Yes, There’s Actually an Easier Way to Lift Baby Car Seats—Here’s How

Parents, get ready to say goodbye to sore, achy arms… and back… and shoulders.

Tiny babies have a lot going for them. They’re adorable, surprisingly smart, and often hilarious, as these 25 funny baby photos prove. However, they are most definitely not easy to travel with. Most babies can’t walk until they’re almost a year old, and carrying them is the only way to get them pretty much anywhere.

If you need to travel with baby, you know the routine. You have to bundle him or her into a car seat and carry the seat wherever you need to go. (Though you used to be allowed to ship babies through the postal service, that’s fortunately not legal anymore.) Carrying those car seats can be painful for your arms, back, and shoulders, but if they keep your baby safe, it’s worth it. The car seats are bulky and annoying, and carrying them on your elbow is a necessary evil… right?


Theres-an-Easier-Way-to-Lift-Baby-Car-SeatsAfrica Studio/shutterstock

Well, TipHero actually writes that carrying the seat like this isn’t just uncomfortable—it can be harmful. The method puts “serious strain on your upper back, shoulders, and even your hips.” However, the Bridge Family chiropractors have revealed a way to carry car seats that is much more comfortable. It only requires a simple adjustment in your hand position, but it completely changes the way the seat’s weight is distributed. You still bend down and loop your arm through the handle of the car seat. But instead of just letting it dangle, twist your hand and grab the “ridge” on the bottom of the car seat; then stand up, lifting the seat with you. This is far easier on your body, plus it keeps the car seat from swinging around while you walk. Make sure you’re following these nine car seat safety rules.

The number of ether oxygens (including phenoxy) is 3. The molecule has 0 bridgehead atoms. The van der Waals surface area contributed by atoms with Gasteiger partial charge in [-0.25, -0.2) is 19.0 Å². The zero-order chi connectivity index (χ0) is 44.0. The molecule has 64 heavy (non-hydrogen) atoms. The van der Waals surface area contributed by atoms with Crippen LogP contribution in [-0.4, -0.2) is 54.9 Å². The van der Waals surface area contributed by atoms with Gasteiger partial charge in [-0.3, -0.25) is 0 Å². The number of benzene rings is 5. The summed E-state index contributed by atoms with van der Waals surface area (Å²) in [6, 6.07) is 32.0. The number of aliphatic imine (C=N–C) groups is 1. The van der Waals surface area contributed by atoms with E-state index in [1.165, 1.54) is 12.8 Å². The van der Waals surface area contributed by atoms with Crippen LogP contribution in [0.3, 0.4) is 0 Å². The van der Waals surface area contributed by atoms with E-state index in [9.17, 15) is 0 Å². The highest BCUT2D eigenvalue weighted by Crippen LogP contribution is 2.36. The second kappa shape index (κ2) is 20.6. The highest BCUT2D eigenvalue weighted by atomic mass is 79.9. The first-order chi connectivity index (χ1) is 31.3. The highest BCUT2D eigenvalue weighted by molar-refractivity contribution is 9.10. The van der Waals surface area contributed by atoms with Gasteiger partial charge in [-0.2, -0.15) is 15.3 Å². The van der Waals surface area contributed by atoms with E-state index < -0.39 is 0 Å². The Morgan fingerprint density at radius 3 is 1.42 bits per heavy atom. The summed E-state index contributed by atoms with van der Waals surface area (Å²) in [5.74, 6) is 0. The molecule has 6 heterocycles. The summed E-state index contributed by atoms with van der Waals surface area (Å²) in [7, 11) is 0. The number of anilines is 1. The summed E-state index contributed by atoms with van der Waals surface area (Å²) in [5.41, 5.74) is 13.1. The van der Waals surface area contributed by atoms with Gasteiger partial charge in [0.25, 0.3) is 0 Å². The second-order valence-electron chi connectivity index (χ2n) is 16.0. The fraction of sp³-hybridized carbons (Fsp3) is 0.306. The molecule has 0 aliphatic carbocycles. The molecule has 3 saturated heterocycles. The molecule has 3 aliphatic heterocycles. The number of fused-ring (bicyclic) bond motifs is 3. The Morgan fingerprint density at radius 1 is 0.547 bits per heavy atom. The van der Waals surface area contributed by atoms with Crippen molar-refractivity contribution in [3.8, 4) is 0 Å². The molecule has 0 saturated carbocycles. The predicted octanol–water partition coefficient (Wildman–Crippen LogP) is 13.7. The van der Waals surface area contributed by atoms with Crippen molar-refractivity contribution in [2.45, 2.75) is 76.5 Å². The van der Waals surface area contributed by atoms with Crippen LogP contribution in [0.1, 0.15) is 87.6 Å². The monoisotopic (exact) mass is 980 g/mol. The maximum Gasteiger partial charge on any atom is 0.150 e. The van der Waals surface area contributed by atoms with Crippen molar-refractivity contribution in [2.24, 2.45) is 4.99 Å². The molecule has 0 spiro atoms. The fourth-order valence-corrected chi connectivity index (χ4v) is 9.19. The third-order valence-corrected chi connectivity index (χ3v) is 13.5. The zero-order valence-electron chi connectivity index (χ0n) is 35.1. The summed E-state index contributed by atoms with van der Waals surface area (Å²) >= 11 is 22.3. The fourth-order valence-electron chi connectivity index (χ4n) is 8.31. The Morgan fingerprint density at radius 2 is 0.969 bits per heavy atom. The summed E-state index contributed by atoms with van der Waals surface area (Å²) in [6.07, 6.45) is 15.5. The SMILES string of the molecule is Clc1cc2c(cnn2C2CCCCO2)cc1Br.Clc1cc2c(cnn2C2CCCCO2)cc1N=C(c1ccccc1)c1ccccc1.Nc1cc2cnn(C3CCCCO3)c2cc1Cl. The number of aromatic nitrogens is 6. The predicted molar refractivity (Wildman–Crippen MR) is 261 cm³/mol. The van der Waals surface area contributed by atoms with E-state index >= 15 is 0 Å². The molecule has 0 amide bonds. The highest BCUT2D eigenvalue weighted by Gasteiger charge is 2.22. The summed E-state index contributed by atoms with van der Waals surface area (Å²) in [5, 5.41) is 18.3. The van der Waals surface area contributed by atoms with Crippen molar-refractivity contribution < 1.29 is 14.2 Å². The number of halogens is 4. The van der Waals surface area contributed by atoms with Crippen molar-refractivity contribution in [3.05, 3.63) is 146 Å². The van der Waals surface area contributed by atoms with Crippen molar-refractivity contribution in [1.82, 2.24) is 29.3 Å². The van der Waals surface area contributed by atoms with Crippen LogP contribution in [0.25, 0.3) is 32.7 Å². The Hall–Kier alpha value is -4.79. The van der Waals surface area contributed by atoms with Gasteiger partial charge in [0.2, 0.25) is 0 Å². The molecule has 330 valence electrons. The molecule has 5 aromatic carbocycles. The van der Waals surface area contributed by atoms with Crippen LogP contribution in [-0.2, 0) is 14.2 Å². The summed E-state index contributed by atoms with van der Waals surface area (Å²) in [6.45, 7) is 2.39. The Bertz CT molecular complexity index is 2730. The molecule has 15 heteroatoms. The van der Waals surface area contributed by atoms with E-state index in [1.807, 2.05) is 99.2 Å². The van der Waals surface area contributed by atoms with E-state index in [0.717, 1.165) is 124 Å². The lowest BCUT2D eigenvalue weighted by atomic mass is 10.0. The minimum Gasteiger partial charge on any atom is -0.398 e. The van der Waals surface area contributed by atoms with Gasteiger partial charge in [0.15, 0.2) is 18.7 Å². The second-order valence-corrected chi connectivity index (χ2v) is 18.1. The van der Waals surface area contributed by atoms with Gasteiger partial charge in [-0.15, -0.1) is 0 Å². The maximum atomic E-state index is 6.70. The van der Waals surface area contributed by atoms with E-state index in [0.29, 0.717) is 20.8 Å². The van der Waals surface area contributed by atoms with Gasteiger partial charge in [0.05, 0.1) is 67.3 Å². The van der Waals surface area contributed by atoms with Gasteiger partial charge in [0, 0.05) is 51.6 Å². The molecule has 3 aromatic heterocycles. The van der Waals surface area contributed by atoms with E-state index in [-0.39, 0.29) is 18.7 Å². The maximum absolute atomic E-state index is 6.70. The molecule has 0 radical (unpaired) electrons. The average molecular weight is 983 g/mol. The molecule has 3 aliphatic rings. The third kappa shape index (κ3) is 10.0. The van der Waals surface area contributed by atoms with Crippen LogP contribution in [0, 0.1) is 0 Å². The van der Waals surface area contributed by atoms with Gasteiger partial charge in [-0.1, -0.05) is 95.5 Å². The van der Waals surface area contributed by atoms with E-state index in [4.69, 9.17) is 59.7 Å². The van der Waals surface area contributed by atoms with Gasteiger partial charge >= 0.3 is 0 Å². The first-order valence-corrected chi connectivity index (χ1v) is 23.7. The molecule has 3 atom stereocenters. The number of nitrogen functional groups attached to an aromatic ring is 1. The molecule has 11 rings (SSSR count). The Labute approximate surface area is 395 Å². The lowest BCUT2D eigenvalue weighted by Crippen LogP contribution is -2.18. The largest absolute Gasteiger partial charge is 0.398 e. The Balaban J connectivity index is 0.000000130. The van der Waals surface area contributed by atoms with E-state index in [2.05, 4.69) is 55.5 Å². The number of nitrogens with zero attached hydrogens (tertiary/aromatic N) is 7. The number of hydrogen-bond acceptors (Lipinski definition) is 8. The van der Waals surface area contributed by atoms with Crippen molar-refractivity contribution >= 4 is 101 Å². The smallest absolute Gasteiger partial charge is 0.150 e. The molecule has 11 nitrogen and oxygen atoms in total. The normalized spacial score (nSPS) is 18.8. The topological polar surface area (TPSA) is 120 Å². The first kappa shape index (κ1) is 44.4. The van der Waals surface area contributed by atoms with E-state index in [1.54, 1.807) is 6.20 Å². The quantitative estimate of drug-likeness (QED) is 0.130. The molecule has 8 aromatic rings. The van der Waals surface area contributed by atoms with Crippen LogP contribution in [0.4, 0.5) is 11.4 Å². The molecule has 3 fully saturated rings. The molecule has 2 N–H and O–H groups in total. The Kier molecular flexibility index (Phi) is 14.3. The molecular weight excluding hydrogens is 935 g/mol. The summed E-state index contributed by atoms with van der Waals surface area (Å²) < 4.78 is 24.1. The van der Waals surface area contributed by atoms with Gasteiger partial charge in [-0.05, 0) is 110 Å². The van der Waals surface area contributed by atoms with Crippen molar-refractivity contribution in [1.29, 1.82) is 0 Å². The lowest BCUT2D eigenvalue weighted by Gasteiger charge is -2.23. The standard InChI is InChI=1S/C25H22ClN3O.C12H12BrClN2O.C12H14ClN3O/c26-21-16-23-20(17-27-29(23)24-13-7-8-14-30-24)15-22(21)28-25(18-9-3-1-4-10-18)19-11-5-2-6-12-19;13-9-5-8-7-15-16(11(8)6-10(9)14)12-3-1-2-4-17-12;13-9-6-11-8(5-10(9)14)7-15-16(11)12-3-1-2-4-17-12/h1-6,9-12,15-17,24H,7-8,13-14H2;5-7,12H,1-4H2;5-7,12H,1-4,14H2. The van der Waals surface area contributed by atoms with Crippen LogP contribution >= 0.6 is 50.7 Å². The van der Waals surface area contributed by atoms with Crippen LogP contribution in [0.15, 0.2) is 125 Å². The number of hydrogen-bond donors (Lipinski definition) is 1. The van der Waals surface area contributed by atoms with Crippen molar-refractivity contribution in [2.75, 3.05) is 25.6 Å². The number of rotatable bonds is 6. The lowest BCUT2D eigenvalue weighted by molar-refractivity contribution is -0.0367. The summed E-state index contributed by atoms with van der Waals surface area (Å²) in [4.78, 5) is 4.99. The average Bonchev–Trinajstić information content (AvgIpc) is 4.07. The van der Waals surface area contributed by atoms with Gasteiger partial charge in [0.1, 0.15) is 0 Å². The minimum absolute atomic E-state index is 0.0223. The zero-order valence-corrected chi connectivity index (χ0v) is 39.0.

Check out the video to see exactly how this lifting hack works, and then meet the 11-year-old on a mission to save babies left in hot cars.

Meghan Jones
Meghan Jones is a Staff Writer for RD.com who has been writing since before she could write. She graduated from Marist College with a Bachelor of Arts in English and has been writing for Reader's Digest since 2017. In spring 2017, her creative nonfiction piece "Anticipation" was published in Angles literary magazine. She is a proud Hufflepuff and member of Team Cap.